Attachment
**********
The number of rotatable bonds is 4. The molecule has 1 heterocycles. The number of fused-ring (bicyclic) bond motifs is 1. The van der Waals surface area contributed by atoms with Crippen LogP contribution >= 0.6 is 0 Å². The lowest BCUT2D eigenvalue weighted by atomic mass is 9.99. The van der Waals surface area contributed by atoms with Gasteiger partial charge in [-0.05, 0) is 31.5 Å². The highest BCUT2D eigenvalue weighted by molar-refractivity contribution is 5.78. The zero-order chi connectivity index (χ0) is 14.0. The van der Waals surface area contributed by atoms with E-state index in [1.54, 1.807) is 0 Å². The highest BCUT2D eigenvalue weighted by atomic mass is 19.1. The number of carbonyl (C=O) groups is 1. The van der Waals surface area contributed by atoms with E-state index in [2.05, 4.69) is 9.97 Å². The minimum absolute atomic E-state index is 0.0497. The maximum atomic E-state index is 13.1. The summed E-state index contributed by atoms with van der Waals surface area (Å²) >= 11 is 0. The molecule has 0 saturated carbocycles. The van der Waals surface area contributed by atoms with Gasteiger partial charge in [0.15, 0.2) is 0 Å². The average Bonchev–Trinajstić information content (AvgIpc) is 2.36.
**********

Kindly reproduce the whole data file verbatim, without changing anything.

The number of rotatable bonds is 4. The molecule has 1 heterocycles. The number of fused-ring (bicyclic) bond motifs is 1. The van der Waals surface area contributed by atoms with Crippen LogP contribution >= 0.6 is 0 Å². The lowest BCUT2D eigenvalue weighted by atomic mass is 9.99. The van der Waals surface area contributed by atoms with Gasteiger partial charge in [-0.05, 0) is 31.5 Å². The highest BCUT2D eigenvalue weighted by molar-refractivity contribution is 5.78. The zero-order chi connectivity index (χ0) is 14.0. The van der Waals surface area contributed by atoms with E-state index in [1.54, 1.807) is 0 Å². The highest BCUT2D eigenvalue weighted by atomic mass is 19.1. The number of carbonyl (C=O) groups is 1. The van der Waals surface area contributed by atoms with E-state index in [2.05, 4.69) is 9.97 Å². The minimum absolute atomic E-state index is 0.0497. The maximum atomic E-state index is 13.1. The summed E-state index contributed by atoms with van der Waals surface area (Å²) >= 11 is 0. The molecule has 0 saturated carbocycles. The van der Waals surface area contributed by atoms with Gasteiger partial charge in [0.15, 0.2) is 0 Å². The average Bonchev–Trinajstić information content (AvgIpc) is 2.36.